You don't need a four-year college degree to qualify for some of the fastest-growing healthcare jobs. Many occupations on healthcare employers' most-wanted lists require two or fewer years of education and can serve as springboards to higher positions.
"There are a number of allied-health professions that have career ladders attached to them," says Debra Stock, the American Hospital Association's vice president of member relations. Radiologic technicians, medical lab technicians, physical therapy assistants, pharmacy technicians and nursing assistants are all in high demand and can lead to elevated positions if a worker attains additional education or certification.
For example, radiologic technicians, who help prepare patients for X-rays and other diagnostic tests, can advance to become radiologic technologists and then further specialize in mammography or magnetic resonance imaging, Stock says. Clinical lab technicians, who perform laboratory procedures, can follow a similar progression, moving first to a medical lab technologist role and then specializing in an area such as pathology. Each step up the healthcare ladder would generate more responsibility and fatter paychecks, Stock says.
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Likewise, workers interested in physical therapy (PT) or pharmacy can start in secondary roles before deciding whether to invest in PT or pharmacy school.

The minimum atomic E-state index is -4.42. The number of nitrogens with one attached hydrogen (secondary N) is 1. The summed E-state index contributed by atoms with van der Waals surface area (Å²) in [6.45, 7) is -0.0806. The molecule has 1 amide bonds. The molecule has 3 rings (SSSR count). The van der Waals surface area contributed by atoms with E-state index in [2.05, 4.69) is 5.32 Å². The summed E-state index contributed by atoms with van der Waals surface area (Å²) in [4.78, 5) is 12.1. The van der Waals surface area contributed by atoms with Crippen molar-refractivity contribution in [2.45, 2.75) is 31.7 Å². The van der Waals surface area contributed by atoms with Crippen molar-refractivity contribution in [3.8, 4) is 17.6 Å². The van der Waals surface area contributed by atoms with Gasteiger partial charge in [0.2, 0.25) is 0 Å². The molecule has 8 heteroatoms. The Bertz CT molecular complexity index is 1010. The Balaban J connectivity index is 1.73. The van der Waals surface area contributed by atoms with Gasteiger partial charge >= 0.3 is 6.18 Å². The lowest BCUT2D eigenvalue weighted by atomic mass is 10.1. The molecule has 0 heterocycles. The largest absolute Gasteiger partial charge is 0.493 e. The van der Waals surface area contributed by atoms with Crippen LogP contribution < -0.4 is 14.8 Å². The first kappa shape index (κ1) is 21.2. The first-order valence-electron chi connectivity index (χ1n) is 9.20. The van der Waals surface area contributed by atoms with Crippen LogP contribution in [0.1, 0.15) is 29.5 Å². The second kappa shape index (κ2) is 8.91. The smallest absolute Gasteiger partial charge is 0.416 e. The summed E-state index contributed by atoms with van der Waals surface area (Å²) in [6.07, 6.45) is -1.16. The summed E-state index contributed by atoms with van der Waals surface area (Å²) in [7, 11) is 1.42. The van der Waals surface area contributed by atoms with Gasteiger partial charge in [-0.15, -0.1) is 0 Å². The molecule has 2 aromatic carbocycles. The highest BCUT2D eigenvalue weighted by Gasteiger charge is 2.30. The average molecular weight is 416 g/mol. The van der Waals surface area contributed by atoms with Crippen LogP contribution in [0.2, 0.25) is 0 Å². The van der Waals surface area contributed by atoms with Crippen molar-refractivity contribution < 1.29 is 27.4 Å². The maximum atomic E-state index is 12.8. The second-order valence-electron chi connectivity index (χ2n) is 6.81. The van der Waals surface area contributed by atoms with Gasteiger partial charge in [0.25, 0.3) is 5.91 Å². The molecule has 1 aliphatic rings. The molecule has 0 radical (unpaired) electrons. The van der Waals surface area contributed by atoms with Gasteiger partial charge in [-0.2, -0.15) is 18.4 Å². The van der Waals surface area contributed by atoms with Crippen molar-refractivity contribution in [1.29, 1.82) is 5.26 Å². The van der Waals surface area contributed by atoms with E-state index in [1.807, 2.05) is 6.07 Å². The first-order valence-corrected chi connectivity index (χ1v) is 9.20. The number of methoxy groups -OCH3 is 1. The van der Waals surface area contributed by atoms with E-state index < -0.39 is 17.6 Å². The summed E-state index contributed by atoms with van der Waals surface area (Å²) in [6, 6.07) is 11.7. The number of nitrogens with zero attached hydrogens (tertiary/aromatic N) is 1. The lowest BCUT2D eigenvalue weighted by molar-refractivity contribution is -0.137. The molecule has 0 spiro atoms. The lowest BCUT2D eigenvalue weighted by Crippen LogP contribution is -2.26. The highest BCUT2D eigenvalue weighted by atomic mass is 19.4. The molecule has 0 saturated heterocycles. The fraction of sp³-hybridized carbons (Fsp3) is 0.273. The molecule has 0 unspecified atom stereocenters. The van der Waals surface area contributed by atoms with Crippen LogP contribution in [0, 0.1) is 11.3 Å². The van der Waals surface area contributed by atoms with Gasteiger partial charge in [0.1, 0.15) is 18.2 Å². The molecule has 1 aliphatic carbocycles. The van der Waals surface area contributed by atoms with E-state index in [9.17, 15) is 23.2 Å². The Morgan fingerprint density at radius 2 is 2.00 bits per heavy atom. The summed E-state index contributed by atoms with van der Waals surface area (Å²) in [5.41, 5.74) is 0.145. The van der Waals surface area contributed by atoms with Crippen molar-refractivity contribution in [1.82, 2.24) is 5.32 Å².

Registered pharmacist Cynthia Reilly says her experience as a pharmacy technician served as a stepping-stone to her current career. Reilly started college as a journalism major but had to take time off from school for financial reasons. During that period, she worked full-time as a hospital pharmacy technician. "I had not been interested in being a pharmacist before, but when I spent so much time in the pharmacy, I realized the range of opportunities available," says Reilly, who also credits mentors with encouraging her to pursue a pharmacy career.
Nursing also offers rich career paths. Many certified nursing assistants move on to become licensed practical nurses or registered nurses. And RNs can progress much further with advanced degrees, becoming nurse practitioners or clinical nurse specialists.
Licensed practical nurse Gregory Howard started his healthcare career as a nursing assistant. When he heard rumors that all nursing-assistant positions at his hospital were being phased out, he took action. "I liked the medical profession, so I decided to try to get into a practical nursing school," Howard says.
Nursing school was easier for him because of his patient-care experience and knowledge of medical terminology. "Students who hadn't worked in a hospital before struggled because the language was completely foreign to them," Howard says. He claims that his experience as a nursing assistant gives him a greater empathy for and understanding of the capabilities of the aides with whom he works today. Because he likes the "hands-on aspects of being an LPN," Howard says he has no intentions of becoming an RN.
Hospitals boast a diverse range of programs -- from on-site courses to tuition assistance -- to encourage workers to advance up the healthcare ladder, Stock says. However, many allied-health workers who find a position they like don't want to spend the time, money and effort it would take to climb higher. The healthcare system wouldn't function without the contributions of technicians and assistants. "They're very valuable roles that offer a lot of patient contact," Stock says. "That's very satisfying."